Crystallization

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Chapter: Pharmaceutical Engineering: Crystallization

In general, crystallinity is the most important underlying property of a solid dictating many of its physicochemical properties including stability.


Crystallization

INTRODUCTION

In general, crystallinity is the most important underlying property of a solid dictating many of its physicochemical properties including stability. As a unit operation, the term crystallization describes the production of a solid, single-component, crystalline phase from a multicomponent fluid phase (Mullin, 1993). It may be applied to the production of crystalline solids from vapors, melts, or solutions. Crystallization from solution is most important. To complete the preparation of a pure, dry solid, it is also necessary to separate the solid from the fluid phase. This is usually carried out by centrifugation or filtration and by drying. The importance of crystallization lies primarily in the purification achieved during the process and in the physical properties of the product. A crystalline powder is easily handled, is stable, and often possesses good flow properties and an attractive appearance.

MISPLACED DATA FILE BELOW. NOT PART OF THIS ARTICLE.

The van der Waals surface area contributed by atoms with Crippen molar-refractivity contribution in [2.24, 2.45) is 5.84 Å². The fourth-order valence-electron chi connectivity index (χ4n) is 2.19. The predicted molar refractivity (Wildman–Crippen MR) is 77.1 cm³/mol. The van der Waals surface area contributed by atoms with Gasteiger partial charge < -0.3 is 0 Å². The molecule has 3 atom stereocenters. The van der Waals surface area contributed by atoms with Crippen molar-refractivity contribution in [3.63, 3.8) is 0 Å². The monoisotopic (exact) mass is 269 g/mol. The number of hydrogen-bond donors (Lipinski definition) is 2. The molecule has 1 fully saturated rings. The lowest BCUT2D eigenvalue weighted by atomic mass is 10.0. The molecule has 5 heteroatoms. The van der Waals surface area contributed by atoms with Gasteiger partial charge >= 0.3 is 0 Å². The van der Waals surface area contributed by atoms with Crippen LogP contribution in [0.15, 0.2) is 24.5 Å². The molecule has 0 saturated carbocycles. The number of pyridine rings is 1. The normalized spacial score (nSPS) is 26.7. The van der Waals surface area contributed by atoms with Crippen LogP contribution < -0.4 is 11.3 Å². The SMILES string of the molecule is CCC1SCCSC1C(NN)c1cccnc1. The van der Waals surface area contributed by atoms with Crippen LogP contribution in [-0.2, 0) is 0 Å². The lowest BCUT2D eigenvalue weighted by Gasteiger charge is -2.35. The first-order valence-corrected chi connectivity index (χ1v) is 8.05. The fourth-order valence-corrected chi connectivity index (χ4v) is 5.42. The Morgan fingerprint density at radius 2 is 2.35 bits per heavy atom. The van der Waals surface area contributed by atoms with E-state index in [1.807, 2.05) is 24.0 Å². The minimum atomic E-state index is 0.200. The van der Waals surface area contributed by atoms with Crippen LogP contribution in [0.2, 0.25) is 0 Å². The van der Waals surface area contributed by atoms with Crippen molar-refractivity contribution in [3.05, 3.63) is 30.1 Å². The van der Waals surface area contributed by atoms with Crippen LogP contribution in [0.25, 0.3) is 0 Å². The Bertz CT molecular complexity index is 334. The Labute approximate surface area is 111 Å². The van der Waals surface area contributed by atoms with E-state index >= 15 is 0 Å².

Crystallization from a vapor, which occurs naturally, for example, in the formation of hoar frost, is employed in sublimation processes and for the con-densation of water vapor during freeze-drying. Equipments may be regarded as specialized condensers in which the principal problems are the removal of the latent heat of crystallization and the discharge of the solid condensate. Con-densers are commonly mounted in parallel so that one can be shut down and emptied manually, by conveyor or by melting and draining, without inter-rupting sublimation. This process is not further considered.

In the pharmaceutical industry, crystallization is usually performed on a small scale from solutions, often in jacketed or agitated vessels. The conditions of crystallization, necessary for suitable purity, yield, and crystal form, are usually established by experiment. Nevertheless, a study of the principal factors that control crystallization is important. In this study, much information is derived from the behavior of carefully prepared melts. These reveal more clearly than solutions the two stages of crystallization: nucleation and crystal growth.

Nucleation describes the formation of small nuclei around which crystals grow. Without the formation of nuclei, crystal growth cannot occur.

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